Available at: http://digitalcommons.calpoly.edu/theses/1298
Date of Award
MS in Computer Science
Stereo vision uses two adjacent cameras to create a 3D image of the world. A depth map can be created by comparing the offset of the corresponding pixels from the two cameras. However, for real-time stereo vision, the image data needs to be processed at a reasonable frame rate. Real-time stereo vision allows for mobile robots to more easily navigate terrain and interact with objects by providing both the images from the cameras and the depth of the objects. Fortunately, the image processing can be parallelized in order to increase the processing speed. Field-programmable gate arrays (FPGAs) are highly parallelizable and lend themselves well to this problem.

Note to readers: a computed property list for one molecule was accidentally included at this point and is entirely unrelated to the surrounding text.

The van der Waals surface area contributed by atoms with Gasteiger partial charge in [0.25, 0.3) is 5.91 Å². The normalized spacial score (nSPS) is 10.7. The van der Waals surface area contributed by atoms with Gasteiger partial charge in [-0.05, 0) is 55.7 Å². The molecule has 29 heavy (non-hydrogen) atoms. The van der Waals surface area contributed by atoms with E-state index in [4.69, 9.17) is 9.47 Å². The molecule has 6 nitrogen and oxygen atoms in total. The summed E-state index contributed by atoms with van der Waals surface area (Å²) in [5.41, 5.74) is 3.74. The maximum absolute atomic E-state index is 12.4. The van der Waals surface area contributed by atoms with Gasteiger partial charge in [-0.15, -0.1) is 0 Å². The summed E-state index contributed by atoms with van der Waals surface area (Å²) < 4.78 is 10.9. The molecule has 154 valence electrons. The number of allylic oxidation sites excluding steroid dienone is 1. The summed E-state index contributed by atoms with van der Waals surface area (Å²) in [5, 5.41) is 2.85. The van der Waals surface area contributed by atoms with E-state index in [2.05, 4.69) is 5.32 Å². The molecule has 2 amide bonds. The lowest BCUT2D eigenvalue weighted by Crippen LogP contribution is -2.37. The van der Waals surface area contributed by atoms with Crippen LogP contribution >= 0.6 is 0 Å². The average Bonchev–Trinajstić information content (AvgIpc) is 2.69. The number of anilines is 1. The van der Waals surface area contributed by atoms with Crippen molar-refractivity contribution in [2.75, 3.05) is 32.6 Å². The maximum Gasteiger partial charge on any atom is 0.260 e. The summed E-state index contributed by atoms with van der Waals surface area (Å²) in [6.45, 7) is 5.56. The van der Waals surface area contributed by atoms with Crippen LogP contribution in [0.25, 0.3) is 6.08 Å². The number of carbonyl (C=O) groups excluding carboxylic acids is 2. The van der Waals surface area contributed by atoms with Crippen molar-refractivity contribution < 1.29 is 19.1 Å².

This thesis presents a stereo vision module which uses the Sum of Absolute Differences (SAD) algorithm. The SAD algorithm uses regions of pixels called windows to compare pixels to find matching pairs for determining depth. Two implementations are presented that utilize the SAD algorithm differently. The first implementation uses a 9x9 window for comparison and is able to process 4 pixels simultaneously. The second implementation uses a 7x7 window and processes 2 pixels simultaneously, but parallelizes each SAD algorithm for faster processing. The 9x9 implementation creates a better depth image with less noise, but the 7x7 implementation processes images at a higher frame rate. It has been shown through simulation that the 9x9 and 7x7 are able to process an image size of 640x480 at a frame rate of 15.73 and 29.32, respectively.